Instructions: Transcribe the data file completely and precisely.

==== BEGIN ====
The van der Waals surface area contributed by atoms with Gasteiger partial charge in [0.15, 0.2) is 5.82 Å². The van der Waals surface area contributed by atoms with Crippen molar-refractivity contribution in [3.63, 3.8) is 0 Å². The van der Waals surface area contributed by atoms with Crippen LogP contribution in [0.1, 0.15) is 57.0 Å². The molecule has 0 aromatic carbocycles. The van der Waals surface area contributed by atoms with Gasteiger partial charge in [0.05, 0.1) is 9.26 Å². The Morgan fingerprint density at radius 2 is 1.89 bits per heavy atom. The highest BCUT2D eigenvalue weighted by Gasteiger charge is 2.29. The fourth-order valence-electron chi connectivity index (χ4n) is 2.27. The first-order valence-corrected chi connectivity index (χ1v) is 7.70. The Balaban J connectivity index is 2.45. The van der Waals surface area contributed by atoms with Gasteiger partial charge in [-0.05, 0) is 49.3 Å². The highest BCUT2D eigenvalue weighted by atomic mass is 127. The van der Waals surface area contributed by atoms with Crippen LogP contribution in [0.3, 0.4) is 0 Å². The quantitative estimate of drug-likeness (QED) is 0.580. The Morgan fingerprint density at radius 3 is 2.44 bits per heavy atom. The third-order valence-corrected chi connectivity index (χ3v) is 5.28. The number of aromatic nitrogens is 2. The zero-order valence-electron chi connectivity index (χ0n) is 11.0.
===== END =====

The van der Waals surface area contributed by atoms with Gasteiger partial charge in [0.15, 0.2) is 5.82 Å². The van der Waals surface area contributed by atoms with Crippen molar-refractivity contribution in [3.63, 3.8) is 0 Å². The van der Waals surface area contributed by atoms with Crippen LogP contribution in [0.1, 0.15) is 57.0 Å². The molecule has 0 aromatic carbocycles. The van der Waals surface area contributed by atoms with Gasteiger partial charge in [0.05, 0.1) is 9.26 Å². The Morgan fingerprint density at radius 2 is 1.89 bits per heavy atom. The highest BCUT2D eigenvalue weighted by Gasteiger charge is 2.29. The fourth-order valence-electron chi connectivity index (χ4n) is 2.27. The first-order valence-corrected chi connectivity index (χ1v) is 7.70. The Balaban J connectivity index is 2.45. The van der Waals surface area contributed by atoms with Gasteiger partial charge in [-0.05, 0) is 49.3 Å². The highest BCUT2D eigenvalue weighted by atomic mass is 127. The van der Waals surface area contributed by atoms with Crippen LogP contribution in [0.3, 0.4) is 0 Å². The quantitative estimate of drug-likeness (QED) is 0.580. The Morgan fingerprint density at radius 3 is 2.44 bits per heavy atom. The third-order valence-corrected chi connectivity index (χ3v) is 5.28. The number of aromatic nitrogens is 2. The zero-order valence-electron chi connectivity index (χ0n) is 11.0.